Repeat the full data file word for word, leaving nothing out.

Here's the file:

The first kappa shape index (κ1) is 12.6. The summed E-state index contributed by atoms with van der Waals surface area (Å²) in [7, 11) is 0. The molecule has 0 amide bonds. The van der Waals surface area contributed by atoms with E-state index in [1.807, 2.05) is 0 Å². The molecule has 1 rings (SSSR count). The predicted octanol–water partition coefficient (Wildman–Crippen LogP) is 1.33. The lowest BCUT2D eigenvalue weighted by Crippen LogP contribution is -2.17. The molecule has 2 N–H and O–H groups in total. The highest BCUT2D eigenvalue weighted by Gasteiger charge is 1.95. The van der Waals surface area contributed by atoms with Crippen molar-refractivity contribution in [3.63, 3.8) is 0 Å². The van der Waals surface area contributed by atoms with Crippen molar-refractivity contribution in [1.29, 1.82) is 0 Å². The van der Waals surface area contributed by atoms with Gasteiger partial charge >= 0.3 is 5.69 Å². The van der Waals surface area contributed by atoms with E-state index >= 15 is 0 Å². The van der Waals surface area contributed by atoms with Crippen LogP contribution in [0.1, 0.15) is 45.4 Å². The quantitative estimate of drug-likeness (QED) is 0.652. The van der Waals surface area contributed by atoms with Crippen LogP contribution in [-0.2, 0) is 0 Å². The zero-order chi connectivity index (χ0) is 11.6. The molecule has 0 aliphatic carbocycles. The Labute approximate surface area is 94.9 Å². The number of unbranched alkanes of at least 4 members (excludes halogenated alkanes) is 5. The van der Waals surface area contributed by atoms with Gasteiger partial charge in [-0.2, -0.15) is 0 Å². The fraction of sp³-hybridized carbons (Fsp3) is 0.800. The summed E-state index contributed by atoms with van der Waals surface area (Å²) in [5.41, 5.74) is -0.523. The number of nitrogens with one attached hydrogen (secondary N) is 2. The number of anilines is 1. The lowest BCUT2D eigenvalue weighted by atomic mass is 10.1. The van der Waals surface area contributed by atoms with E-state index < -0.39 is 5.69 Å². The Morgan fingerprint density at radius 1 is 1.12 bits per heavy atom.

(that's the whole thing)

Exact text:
The first kappa shape index (κ1) is 12.6. The summed E-state index contributed by atoms with van der Waals surface area (Å²) in [7, 11) is 0. The molecule has 0 amide bonds. The van der Waals surface area contributed by atoms with E-state index in [1.807, 2.05) is 0 Å². The molecule has 1 rings (SSSR count). The predicted octanol–water partition coefficient (Wildman–Crippen LogP) is 1.33. The lowest BCUT2D eigenvalue weighted by Crippen LogP contribution is -2.17. The molecule has 2 N–H and O–H groups in total. The highest BCUT2D eigenvalue weighted by Gasteiger charge is 1.95. The van der Waals surface area contributed by atoms with Crippen molar-refractivity contribution in [3.63, 3.8) is 0 Å². The van der Waals surface area contributed by atoms with Crippen molar-refractivity contribution in [1.29, 1.82) is 0 Å². The van der Waals surface area contributed by atoms with Gasteiger partial charge >= 0.3 is 5.69 Å². The van der Waals surface area contributed by atoms with E-state index >= 15 is 0 Å². The van der Waals surface area contributed by atoms with Crippen LogP contribution in [0.1, 0.15) is 45.4 Å². The quantitative estimate of drug-likeness (QED) is 0.652. The van der Waals surface area contributed by atoms with Crippen LogP contribution in [-0.2, 0) is 0 Å². The zero-order chi connectivity index (χ0) is 11.6. The molecule has 0 aliphatic carbocycles. The Labute approximate surface area is 94.9 Å². The number of unbranched alkanes of at least 4 members (excludes halogenated alkanes) is 5. The van der Waals surface area contributed by atoms with Gasteiger partial charge in [-0.2, -0.15) is 0 Å². The fraction of sp³-hybridized carbons (Fsp3) is 0.800. The summed E-state index contributed by atoms with van der Waals surface area (Å²) in [5.41, 5.74) is -0.523. The number of nitrogens with one attached hydrogen (secondary N) is 2. The number of anilines is 1. The lowest BCUT2D eigenvalue weighted by atomic mass is 10.1. The van der Waals surface area contributed by atoms with E-state index < -0.39 is 5.69 Å². The Morgan fingerprint density at radius 1 is 1.12 bits per heavy atom.